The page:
The presumption of constitutionality

By Colin Jorgensen, Risk Management Litigation Counsel

In a former professional life, I was lead counsel for the state of Arkansas in defense of the state’s marriage definition, which was challenged in litigation by same-sex couples who sought to marry and have their marriages recognized by the state of Arkansas. Arkansas law was clear at the time — written into both the constitution (Amendment 83) and several statutes. Civil marriage was limited to a marriage between one man and one woman. Regardless of anyone’s opinion at the time about the wisdom or constitutionality of those Arkansas laws, there was no dispute about what Arkansas law required and what Arkansas law forbade.

The constitutional question about marriage was resolved on June 26, 2015, when the U.S. Supreme Court ruled in Obergefell v. Hodges that states must allow same-sex couples to marry. Prior to the ruling, some Arkansas clerks and officials charged with issuing marriage licenses in other states wondered whether they could or should issue marriage licenses to same-sex couples before Obergefell, based on their belief that laws forbidding clerks from issuing same-sex marriage licenses were unconstitutional. Some clerks noted they are sworn by oath to uphold the constitutions, and perhaps that means they should not enforce a law they suspect is unconstitutional. After Obergefell, some clerks wondered if they could or should deny same-sex marriage licenses despite Obergefell, as Arkansas law required them to do before Obergefell.

The legal answer to the clerks’ apparent quandary before and after Obergefell is simple and clear, and it is the same for all such questions — clerks should follow the law as enacted by valid lawmaking authorities, and as interpreted by controlling courts.

Until Obergefell, Arkansas law plainly forbade clerks from issuing same-sex marriage licenses. A clerk had no legal authority to issue a marriage license to a same-sex couple and was forbidden from doing so under Arkansas law. A clerk’s opinion that the Arkansas prohibition was unconstitutional prior to Obergefell did not grant the clerk new authority, or change Arkansas law. So, before Obergefell, all Arkansas clerks were obliged to deny same-sex marriage licenses, without exception. After Obergefell, the marriage definition was enjoined, and clerks were ordered by the Court to grant marriage licenses to same-sex couples on the same terms and conditions as marriage licenses for opposite-sex couples, without exception.

There was never a time in the llitigation when it was appropriate for a clerk to violate Arkansas law, or to defy a binding court precedent.

The same is true for most if not all questions about the constitutionality of validly enacted laws, and the duties of public officials who execute and enforce those laws. Public officials are bound to follow the law and the constitution.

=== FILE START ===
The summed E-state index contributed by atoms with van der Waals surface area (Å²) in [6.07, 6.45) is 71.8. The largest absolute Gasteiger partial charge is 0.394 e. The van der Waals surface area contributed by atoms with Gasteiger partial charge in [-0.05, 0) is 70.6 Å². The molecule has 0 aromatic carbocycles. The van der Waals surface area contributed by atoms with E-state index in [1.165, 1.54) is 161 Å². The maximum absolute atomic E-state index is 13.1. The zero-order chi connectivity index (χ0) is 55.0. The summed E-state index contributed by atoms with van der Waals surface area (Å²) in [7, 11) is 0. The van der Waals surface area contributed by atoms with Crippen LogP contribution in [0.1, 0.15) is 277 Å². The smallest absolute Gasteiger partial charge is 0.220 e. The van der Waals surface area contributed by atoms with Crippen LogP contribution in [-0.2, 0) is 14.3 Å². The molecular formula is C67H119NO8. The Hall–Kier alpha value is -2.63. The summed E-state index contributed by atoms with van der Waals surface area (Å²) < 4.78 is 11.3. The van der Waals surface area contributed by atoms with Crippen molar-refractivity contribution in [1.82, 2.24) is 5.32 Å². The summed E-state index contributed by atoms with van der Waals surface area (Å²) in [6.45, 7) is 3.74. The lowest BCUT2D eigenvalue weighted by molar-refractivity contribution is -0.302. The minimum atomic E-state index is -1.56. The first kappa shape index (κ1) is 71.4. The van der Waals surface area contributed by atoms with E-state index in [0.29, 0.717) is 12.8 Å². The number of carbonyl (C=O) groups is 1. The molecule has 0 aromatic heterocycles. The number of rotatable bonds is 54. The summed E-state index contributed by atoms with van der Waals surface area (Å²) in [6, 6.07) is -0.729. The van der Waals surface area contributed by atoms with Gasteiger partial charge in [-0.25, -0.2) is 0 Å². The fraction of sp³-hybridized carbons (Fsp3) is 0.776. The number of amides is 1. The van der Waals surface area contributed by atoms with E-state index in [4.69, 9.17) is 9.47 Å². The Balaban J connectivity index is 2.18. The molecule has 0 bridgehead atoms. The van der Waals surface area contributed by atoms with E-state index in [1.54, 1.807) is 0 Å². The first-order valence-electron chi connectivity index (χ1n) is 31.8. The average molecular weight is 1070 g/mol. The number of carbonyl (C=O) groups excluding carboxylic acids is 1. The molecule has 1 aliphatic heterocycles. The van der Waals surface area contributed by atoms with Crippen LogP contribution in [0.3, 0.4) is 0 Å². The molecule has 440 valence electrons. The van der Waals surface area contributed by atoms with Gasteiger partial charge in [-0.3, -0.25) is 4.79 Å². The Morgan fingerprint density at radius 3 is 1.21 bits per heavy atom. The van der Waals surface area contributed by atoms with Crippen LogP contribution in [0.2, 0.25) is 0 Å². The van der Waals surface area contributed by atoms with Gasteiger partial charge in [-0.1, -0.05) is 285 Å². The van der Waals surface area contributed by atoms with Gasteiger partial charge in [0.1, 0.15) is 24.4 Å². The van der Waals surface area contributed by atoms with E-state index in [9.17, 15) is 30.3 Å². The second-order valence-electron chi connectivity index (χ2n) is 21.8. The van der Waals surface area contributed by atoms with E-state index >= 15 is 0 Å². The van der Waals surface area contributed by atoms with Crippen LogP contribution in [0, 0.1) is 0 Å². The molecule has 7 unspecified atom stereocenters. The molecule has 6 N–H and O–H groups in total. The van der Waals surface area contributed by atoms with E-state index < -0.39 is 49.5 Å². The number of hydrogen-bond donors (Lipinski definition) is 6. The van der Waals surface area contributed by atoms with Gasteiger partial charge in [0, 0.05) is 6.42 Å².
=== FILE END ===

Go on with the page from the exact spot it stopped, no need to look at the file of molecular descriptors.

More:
If Congress passes a tax law and charges the IRS with enforcement, an IRS agent and the IRS itself lack discretion to refuse to enforce the law on the ground that it might be declared unconstitutional and enjoined by a court someday.

If the legislature passes a law charging the state medical board with revoking the medical license of any physician performing a late-term abortion, the medical board lacks the discretion to decline enforcement of that law just because it might someday be declared unconstitutional.

If the Governor issues an executive order under his statutory emergency powers granted by the legislature, and charges public officials with enforcement of emergency measures, the charged officials lack the discretion to decline enforcement on the ground that the executive order might someday be declared unconstitutional and enjoined by a court.

You get the idea.

State and federal courts commonly refer to the “axiom” that every validly enacted law has a strong presumption of constitutionality. In court cases, the presumption of constitutionality places the burden of proof on the party challenging a law to prove its unconstitutionality — any doubts about the law will be resolved in favor of the law’s constitutionality. Unless and until a court declares a law unconstitutional and enjoins enforcement of the law, the law is presumed to be constitutional.

There also is a presumption that public officials will follow the law in the performance of their duties. This means public officials should also presume the constitutionality of validly enacted laws and execute and enforce validly enacted laws unless a court issues an injunction and orders that a law not be enforced.

Public officials should not be held constitutionally liable for executing and enforcing a validly enacted law that is later declared unconstitutional by a court. Logically, public officials cannot be required to follow a court’s ruling about the unconstitutionality of a law before the court announces its decision. Nor can or should officials be held liable for performing ministerial duties and following the law at any time.

The presumption of the constitutionality of a validly enacted law, and the presumption that a public official will follow the law, arise from the separation of powers among the three branches of our state and federal governments. As U.S. Supreme Court Chief Justice Thurgood Marshall wrote in 1825, “the legislature makes, the executive executes, and the judiciary construes the law.”

The presumption of constitutionality, and the presumption that public officials will follow the law, are fundamental and essential to the rule of law in our constitutional democracy. And these presumptions allow public officials to follow the law without the burden of questioning or judging the constitutionality of laws.

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